(LifeSiteNews) — A new study released Wednesday by the U.S. Centers for Disease Control and Prevention (CDC) acknowledges what numerous independent studies have found over the past year: Natural immunity from prior COVID-19 infection provides stronger protection against the virus than the COVID vaccines.
The data from California and New York cases spanning May to November 2021 found that, while the vaccinated had lower rates of first-time infection by a factor of 6.2 in California and 4.5 in New York than the unvaccinated who had never before had COVID, the unvaccinated with natural immunity had infection rates 29 times lower in California and 4.7 times lower in New York. Those who had both vaccination and prior infection had lower rates still.
The report also showed that in California, the naturally-immune were less likely to be hospitalized (0.003%) than the vaccinated (0.007%). New York did not provide hospitalization data.
“These results demonstrate that vaccination protects against COVID-19 and related hospitalization, and that surviving a previous infection protects against a reinfection and related hospitalization,” the CDC said. “Importantly, infection-derived protection was higher after the Delta variant became predominant, a time when vaccine-induced immunity for many persons declined because of immune evasion and immunologic waning.”
The report cautioned that the data predates the rise of the omicron variant and widespread dissemination of booster shots, variables for which “[s]imilar data accounting … will need to be assessed.”
Health officials reacting to the findings in the mainstream media acknowledged the strength of natural immunity, but argued that vaccination was still preferable. Dr. Eli Rosenberg, New York state deputy director for science, told CNN that “having Covid the first time carries with it significant risks, and becoming vaccinated and staying up-to-date with boosters really is the only safe choice for preventing COVID infection and severe disease.”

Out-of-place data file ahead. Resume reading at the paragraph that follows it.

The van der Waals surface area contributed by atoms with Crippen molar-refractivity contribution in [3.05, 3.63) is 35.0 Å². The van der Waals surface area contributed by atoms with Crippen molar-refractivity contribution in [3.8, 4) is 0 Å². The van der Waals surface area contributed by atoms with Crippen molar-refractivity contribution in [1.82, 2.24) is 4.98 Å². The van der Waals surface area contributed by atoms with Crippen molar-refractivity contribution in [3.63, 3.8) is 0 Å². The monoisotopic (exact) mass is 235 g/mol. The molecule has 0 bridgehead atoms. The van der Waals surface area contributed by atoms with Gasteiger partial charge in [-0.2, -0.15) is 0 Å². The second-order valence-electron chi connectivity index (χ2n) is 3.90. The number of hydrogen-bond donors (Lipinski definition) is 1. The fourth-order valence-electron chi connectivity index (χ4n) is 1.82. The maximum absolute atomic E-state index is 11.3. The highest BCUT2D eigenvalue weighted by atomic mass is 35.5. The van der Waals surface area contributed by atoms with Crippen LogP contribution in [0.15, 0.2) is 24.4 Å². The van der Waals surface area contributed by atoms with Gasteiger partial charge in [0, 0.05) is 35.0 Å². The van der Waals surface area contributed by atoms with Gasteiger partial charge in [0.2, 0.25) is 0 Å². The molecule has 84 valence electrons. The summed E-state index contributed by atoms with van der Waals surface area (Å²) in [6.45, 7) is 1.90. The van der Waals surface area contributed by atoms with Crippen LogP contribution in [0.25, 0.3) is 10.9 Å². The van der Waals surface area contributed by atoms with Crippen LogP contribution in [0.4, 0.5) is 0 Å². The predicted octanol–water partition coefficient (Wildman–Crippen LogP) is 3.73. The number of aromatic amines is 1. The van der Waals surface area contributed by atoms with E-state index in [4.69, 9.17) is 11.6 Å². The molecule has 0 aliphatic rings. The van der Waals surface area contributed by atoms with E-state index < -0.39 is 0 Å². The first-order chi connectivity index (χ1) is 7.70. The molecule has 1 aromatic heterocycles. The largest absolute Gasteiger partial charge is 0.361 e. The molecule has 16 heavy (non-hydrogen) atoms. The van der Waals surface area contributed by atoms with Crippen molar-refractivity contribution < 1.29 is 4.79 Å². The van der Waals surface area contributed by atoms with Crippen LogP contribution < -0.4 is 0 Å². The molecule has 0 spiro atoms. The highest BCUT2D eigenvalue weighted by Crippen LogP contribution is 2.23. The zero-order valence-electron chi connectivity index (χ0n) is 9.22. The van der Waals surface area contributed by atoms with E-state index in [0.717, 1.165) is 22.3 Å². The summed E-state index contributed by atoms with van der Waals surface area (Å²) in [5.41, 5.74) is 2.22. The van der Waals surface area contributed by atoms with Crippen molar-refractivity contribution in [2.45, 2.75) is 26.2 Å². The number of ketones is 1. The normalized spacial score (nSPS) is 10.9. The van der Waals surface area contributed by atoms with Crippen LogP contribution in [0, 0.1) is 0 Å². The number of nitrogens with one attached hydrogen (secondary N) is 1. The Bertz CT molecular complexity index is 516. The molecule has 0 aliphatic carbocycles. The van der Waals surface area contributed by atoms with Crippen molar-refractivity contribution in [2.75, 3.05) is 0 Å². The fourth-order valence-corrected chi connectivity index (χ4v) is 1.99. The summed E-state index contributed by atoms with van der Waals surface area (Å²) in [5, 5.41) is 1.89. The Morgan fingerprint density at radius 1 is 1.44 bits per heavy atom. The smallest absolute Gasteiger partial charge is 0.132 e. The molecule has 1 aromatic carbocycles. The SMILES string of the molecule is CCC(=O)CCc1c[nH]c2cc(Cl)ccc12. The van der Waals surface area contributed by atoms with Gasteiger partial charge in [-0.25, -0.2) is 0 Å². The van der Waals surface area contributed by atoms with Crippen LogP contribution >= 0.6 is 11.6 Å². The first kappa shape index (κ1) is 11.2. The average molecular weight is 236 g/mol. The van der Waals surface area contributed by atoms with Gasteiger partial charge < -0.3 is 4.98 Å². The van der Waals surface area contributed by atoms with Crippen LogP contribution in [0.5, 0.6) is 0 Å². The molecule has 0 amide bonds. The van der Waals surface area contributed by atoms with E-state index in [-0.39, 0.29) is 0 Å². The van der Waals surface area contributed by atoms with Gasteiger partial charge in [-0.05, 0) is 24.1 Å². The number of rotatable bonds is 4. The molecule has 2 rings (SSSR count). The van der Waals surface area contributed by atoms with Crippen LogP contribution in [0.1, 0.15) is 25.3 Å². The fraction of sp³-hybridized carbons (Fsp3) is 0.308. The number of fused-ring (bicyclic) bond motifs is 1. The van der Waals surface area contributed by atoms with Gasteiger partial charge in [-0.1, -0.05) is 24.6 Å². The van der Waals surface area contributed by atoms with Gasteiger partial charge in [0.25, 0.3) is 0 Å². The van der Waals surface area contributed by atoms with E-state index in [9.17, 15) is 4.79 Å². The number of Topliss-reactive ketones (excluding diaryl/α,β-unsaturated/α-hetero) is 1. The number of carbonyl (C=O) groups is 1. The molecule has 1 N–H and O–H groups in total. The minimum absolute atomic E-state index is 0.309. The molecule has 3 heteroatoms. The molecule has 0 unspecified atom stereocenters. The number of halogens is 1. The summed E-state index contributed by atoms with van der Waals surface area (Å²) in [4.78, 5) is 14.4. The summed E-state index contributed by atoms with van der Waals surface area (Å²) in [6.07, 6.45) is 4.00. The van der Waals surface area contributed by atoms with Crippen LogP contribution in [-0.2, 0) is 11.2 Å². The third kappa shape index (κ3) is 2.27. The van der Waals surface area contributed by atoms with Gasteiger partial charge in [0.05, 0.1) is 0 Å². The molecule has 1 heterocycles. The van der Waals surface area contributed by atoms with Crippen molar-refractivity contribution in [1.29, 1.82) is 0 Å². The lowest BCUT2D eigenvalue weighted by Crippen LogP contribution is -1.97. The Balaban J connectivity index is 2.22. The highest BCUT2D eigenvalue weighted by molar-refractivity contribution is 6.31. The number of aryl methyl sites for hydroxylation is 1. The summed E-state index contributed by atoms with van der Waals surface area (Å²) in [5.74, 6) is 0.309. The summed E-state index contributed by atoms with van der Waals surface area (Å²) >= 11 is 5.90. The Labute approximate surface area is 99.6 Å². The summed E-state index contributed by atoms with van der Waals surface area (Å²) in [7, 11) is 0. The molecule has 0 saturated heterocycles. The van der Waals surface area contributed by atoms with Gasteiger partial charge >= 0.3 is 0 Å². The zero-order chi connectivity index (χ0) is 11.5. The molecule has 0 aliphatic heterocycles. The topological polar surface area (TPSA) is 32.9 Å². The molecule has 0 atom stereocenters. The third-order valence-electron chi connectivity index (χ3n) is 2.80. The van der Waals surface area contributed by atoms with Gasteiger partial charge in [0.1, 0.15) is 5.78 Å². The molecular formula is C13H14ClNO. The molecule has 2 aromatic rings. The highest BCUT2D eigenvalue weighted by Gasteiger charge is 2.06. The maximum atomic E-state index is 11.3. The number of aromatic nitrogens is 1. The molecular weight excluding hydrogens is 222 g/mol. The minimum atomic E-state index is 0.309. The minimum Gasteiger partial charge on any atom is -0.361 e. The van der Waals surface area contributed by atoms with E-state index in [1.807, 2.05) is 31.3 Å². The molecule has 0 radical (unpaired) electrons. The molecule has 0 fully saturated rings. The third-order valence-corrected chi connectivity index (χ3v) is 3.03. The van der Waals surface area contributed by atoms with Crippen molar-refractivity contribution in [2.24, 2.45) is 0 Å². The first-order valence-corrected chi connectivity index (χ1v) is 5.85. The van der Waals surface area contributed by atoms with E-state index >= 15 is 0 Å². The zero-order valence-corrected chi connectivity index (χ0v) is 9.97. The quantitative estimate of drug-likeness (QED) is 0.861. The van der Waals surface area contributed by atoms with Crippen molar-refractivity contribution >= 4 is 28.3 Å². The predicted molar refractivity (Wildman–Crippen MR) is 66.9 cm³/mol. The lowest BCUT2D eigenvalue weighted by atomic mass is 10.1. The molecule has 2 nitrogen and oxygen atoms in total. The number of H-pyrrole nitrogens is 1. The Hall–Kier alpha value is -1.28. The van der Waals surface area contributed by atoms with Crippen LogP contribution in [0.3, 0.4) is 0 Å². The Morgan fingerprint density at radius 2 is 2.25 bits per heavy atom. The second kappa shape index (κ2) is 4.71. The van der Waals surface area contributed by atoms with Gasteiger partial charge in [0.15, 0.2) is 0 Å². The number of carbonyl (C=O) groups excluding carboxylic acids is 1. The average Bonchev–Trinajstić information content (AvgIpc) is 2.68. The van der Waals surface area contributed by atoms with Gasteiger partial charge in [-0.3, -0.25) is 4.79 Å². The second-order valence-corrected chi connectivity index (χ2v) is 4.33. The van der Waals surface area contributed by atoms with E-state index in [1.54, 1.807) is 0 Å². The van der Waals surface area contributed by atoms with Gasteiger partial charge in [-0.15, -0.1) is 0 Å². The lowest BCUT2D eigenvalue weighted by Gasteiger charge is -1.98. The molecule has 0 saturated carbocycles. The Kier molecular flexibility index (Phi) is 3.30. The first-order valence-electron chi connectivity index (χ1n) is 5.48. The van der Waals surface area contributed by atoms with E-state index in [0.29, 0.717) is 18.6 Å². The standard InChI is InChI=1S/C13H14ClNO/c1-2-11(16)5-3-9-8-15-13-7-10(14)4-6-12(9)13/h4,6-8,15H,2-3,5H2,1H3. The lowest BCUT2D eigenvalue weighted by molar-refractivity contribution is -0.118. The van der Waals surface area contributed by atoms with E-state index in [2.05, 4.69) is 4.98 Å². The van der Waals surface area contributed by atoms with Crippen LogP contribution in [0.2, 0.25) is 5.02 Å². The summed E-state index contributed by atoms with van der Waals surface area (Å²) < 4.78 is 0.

In fact, many Americans continue to harbor serious doubts as to the COVID shots’ safety, and regardless of vaccination status, most Americans below age 65 face less than a 1% risk of dying from COVID in the absence of other negative health factors, such as obesity, diabetes, or vitamin deficiency. Further, the majority of American omicron cases so far have been among the vaccinated, and the variant (which is now believed to make up 95% of all new COVID cases in the U.S.) appears to be less dangerous than its predecessors because it targets the upper respiratory tract rather than the lungs.
Additionally, Americans’ “safe choices” for dealing with COVID are artificially limited by the Biden administration’s rationing of monoclonal antibody treatments and the medical establishment’s hostility to the use of established drugs such as ivermectin.
Still, some experts acknowledged the policy ramifications of the news. Jeffrey Klausner, professor of medicine and public health at the University of Southern California’s Keck School of Medicine, told NBC News that “policy in the United States should be updated, like in many European countries, to allow for people to go to work, to go to school, if they have evidence of recovery of infection without requiring vaccination.”
To those following alternative media, natural immunity is nothing new. The conservative Brownstone Institute has compiled more than 140 research studies finding that COVID immunity from prior infection “is equal to or more robust and superior to existing vaccine,” yet the federal government is heavily invested in the narrative that natural immunity is unreliable and the vaccines are the only true protection against COVID.
Last September, White House COVID czar Dr. Anthony Fauci admitted that “I don’t have a really firm answer to you on” why those who have already had COVID should get vaccinated for it, but it was “something that we’re going to have to discuss.” Many Americans assumed such discussions were already well underway.
Studies have found that vaccine-induced COVID protection wanes around six months (or potentially sooner). Last October the U.S. Food and Drug Administration (FDA) announced it was expanding emergency-use authorization for booster shots six months after the Pfizer and Moderna vaccines, and two months after the Johnson & Johnson vaccine. By contrast, an October Yale study projected that natural immunity would last three times longer at 17 months.
Overall, the reliability of COVID data continues to be hindered by a variety of factors, such as the fact that many hospitals list patients as “with COVID” even if they are being treated for something unrelated (as Fauci recently admitted), as well as the fact that some hospital systems have stopped testing vaccinated patients for COVID as long as they are asymptomatic.